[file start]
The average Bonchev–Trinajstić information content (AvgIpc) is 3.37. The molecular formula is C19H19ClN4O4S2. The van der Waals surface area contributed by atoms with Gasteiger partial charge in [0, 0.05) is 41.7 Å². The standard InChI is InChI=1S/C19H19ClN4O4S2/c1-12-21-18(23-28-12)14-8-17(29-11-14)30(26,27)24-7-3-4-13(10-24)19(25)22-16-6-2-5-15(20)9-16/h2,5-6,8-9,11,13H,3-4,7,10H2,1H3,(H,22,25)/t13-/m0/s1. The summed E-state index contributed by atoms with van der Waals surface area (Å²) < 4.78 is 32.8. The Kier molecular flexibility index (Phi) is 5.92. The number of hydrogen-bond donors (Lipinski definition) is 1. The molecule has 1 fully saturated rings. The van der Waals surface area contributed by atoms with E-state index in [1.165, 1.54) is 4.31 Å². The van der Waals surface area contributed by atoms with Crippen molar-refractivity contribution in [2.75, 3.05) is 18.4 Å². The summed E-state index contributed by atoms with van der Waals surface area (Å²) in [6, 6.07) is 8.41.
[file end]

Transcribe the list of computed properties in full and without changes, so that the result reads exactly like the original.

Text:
The average Bonchev–Trinajstić information content (AvgIpc) is 3.37. The molecular formula is C19H19ClN4O4S2. The van der Waals surface area contributed by atoms with Gasteiger partial charge in [0, 0.05) is 41.7 Å². The standard InChI is InChI=1S/C19H19ClN4O4S2/c1-12-21-18(23-28-12)14-8-17(29-11-14)30(26,27)24-7-3-4-13(10-24)19(25)22-16-6-2-5-15(20)9-16/h2,5-6,8-9,11,13H,3-4,7,10H2,1H3,(H,22,25)/t13-/m0/s1. The summed E-state index contributed by atoms with van der Waals surface area (Å²) < 4.78 is 32.8. The Kier molecular flexibility index (Phi) is 5.92. The number of hydrogen-bond donors (Lipinski definition) is 1. The molecule has 1 fully saturated rings. The van der Waals surface area contributed by atoms with E-state index in [1.165, 1.54) is 4.31 Å². The van der Waals surface area contributed by atoms with Crippen molar-refractivity contribution in [2.75, 3.05) is 18.4 Å². The summed E-state index contributed by atoms with van der Waals surface area (Å²) in [6, 6.07) is 8.41.